Why relaxing is so much work.
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Mental Health in Pregnancy and Beyond
Dawn Kingston Ph.D.
During pregnancy, it can feel like thinking about the baby is taking up all of your mental space along with body space—leaving precious little room for you.
For women with a history of depression and anxiety, symptom management is key.
Even in bad times, pregnant women can remain emotionally healthy by recognizing that some degree of strong feelings is normal and appropriate.
What does it take to stay in shape during pregnancy?
Couples who are undergoing infertility treatments have higher rates of depression.
Some anxiety is normal during pregnancy but if you are experiencing severe symptoms that interfere with your quality of life for more than two weeks, see your healthcare provider.
Depression during pregnancy is almost as common as postnatal depression and can be safely treated without risking the baby’s health.
For 40 percent of women, prenatal depression and anxiety carry on through postpartum and well into the early childhood period.
Depression and anxiety are two of the most common complications in pregnancy. They are more common than diabetes and high blood pressure.
Getting a good night’s sleep is one of the best preventive strategies available to pregnant women. It can help prevent postpartum depression as well as birth complications.
Up to 80% of women who struggle with postpartum depression had symptoms that could have been detected first in pregnancy. Early detection could save months of hardship.
We used to think depression in pregnancy went away on its own. Now we know that without treatment, 40 percent of women with depression in pregnancy still have symptoms when their child starts school.
Pregnant women and new mothers were more likely to be depressed, but less likely to have access to services that might have intervened to save their lives.
Depression, anxiety, and extreme stress during and after pregnancy is common in new mothers, but fear can prevent women from getting help.
Writing therapy has shown some remarkable results, including boosting the immune system, but it seems to be most effective as a way to relieve stress
Nesting can be an incredibly exciting and positive time. But then, the results come in. Pregnancy loss.
The fear (and myth) that there is only one option for depression treatment—medication—keeps many women from even talking to their doctor about their struggles.
Being depressed or anxious during pregnancy isn’t a new phenomenon. In fact, research is showing that depression and anxiety are more common during pregnancy than after delivery.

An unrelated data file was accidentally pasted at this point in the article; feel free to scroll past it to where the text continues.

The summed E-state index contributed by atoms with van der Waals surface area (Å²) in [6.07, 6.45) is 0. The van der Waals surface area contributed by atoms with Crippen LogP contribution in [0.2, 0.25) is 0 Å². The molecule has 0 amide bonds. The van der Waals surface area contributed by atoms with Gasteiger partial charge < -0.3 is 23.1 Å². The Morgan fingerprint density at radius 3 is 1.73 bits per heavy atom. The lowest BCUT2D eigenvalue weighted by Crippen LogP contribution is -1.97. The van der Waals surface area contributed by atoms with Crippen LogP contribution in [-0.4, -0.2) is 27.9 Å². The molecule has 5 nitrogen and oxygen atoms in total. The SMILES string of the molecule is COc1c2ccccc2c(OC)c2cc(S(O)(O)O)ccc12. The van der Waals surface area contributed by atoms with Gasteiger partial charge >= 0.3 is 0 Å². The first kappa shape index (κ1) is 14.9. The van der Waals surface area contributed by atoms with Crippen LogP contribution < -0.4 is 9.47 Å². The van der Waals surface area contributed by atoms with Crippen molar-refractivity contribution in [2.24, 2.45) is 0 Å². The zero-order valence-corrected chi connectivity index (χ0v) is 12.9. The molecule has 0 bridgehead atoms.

A sole focus on postpartum depression at the exclusion of what happens in pregnancy makes it confusing and difficult for pregnant women.
Up to 80 percent of pregnant women experience some kind of sleep disturbance in pregnancy. That means that almost every pregnant woman sleeps less — or less soundly.
In the Australian study, women who reported the most conflict in their relationship with their partner during pregnancy were over four times more likely to experience depression.
While the pandemic can add stress during pregnancy, reducing pregnancy anxiety and postpartum depression during COVID-19 is possible. Here's how.
Women with postpartum depression usually have some warning signs while pregnant.
The news can be stressful, so it’s normal for moms to wonder: How can I bring my baby into a world like this? Here’s how to cope with bad news as a parent.
If you’ve experienced depression in the past, you risk developing it in pregnancy or postpartum. Emotional distress may be a risk… but it is not a destiny.
Getting enough sleep during pregnancy may be your most powerful tool in warding off postpartum depression.
Staying home while physical distancing during COVID-19 can make it hard to stay motivated to exercise. But what if you knew it could improve your perinatal emotional well-being?
Taking the time out to work on your relationship during pregnancy, including a regular date night, may help prevent postpartum depression.
High stress in pregnancy tends to carry on through the year after delivery and beyond.
When was the last time you said, “I just can’t take one more thing”? Or thought, “I’m at the end of my rope”? For many women, this is a daily experience.
Dawn Kingston, Ph.D., RN, is an associate professor at the University of Calgary specializing in perinatal mental health.